Journal of Postgraduate Medicine
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Year : 1995  |  Volume : 41  |  Issue : 4  |  Page : 102-3  

Is McMurray's osteotomy obsolete?

PM Phaltankar, K Bhavnani, S Kale, S Sejale, BR Patel 
 Department of Orthopaedics, KEM Hospital, Parel, Mumbai.

Correspondence Address:
P M Phaltankar
Department of Orthopaedics, KEM Hospital, Parel, Mumbai.

Abstract

A review of the method of performing, advantages, disadvantages of McMurray«SQ»s displacement osteotomy with regard to treatment of nonunion of transcervical fracture neck femur with viable femoral head was carried out in this study of ten cases, in view of the abandonment of the procedure in favour of angulation osteotomy. Good results obtained in the series attest to the usefulness of McMurray«SQ»s osteotomy in the difficult problem of nonunion of transcervical fracture neck femur in well selected cases with certain advantages over the angulation osteotomy due to the «SQ»Armchair effect«SQ».



How to cite this article:
Phaltankar P M, Bhavnani K, Kale S, Sejale S, Patel B R. Is McMurray's osteotomy obsolete?.J Postgrad Med 1995;41:102-3


How to cite this URL:
Phaltankar P M, Bhavnani K, Kale S, Sejale S, Patel B R. Is McMurray's osteotomy obsolete?. J Postgrad Med [serial online] 1995 [cited 2019 Nov 11 ];41:102-3
Available from: http://www.jpgmonline.com/text.asp?1995/41/4/102/513


Full Text




  ::   IntroductionTop


A study of the usefulness of McMurray's osteotomy described by TP McMurray in 1936 in treating non-union of Trans-cervical fracture neck femur was undertaken to counter the scepticism and lack of knowledge about the procedure in the new generation of orthopaedicians. This attitude is not surprising as the newer editions of standard textbooks mention the procedure only briefly. In this series, we have treated ten cases of non-union of Trans-cervical fracture neck femur with a viable head by the displacement osteotomy and assessed the functional results.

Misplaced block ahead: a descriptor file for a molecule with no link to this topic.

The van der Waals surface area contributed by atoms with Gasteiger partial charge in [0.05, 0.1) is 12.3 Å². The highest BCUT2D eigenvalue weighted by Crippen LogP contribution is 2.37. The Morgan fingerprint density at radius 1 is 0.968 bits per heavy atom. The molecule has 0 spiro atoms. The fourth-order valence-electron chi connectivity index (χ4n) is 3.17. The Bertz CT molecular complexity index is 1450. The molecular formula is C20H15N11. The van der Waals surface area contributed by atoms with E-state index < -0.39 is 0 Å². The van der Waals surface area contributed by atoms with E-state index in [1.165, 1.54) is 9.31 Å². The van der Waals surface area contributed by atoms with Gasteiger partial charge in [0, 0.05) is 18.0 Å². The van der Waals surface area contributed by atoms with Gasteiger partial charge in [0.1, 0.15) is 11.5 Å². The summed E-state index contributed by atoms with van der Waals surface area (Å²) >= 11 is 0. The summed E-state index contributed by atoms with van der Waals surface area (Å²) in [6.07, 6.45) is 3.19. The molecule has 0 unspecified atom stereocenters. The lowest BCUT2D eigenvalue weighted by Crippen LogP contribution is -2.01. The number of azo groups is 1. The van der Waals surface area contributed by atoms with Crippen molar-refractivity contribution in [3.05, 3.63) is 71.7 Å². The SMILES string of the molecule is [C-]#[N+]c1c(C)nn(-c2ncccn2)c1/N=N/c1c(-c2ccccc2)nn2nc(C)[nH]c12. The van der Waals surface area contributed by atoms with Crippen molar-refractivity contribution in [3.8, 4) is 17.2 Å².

::   MethodsTop


A brief review of the method of McMurray's displacement osteotomy in non-union Trans-cervical fracture neck femur follows.

Preoperatively traction is applied to the limb to pull the distal fragment inferiorly, if there is severe overriding. The osteotomy starts below the level of lesser trochanter and proceeds in an oblique manner to exit proximal to the lesser trochanter medially. Obliqueness of the osteotomy facilitates displacement. It is important that the osteotomy exits above the lesser trochanter so that the distal fragment can be made to, come in direct contact with the fracture site and the inward pull of the psoas major inserted into lesser trochanter helps in maintaining the displacement.

The lower fragment is displaced medially by manual pressure and abduction so that it is placed under the head of the femur. Recent advocation is not to displace the shaft more than 50% of the width so as to minimise the deformation of proximal femoral anatomy in view of the possibility of future total hip joint replacement.

The fracture can be fixed with maintenance of the displacement at osteotomy site by using implants such as cancellous screws or SmithPeterson nail in conjunction with Tupman plate. The displacement at the osteotomy site only can be maintained with a Wainwright splint or no implants may be used relying on 1 ½ hip spica cast for immobilisation in cases where hip spica cast is used. The extremity which is abducted maximally initially to maintain displacement is adducted to 30 degree of abduction at the end of 3 weeks.

We studied 10 cases of established non-union of Trans-cervical fracture neck femur with viable femoral head treated with McMurray's displacement osteotomy. M: F ration was 7A. Age of the patients varied from 25 years to 45 years. Six patients had been operated previously with implant failure. The rest (four) were untreated cases in which non-union had resulted. Period of non-union ranged from 3 months to 1 year. In 7 patients the femoral neck was completely or almost completely absorbed as noted on preoperative Xrays.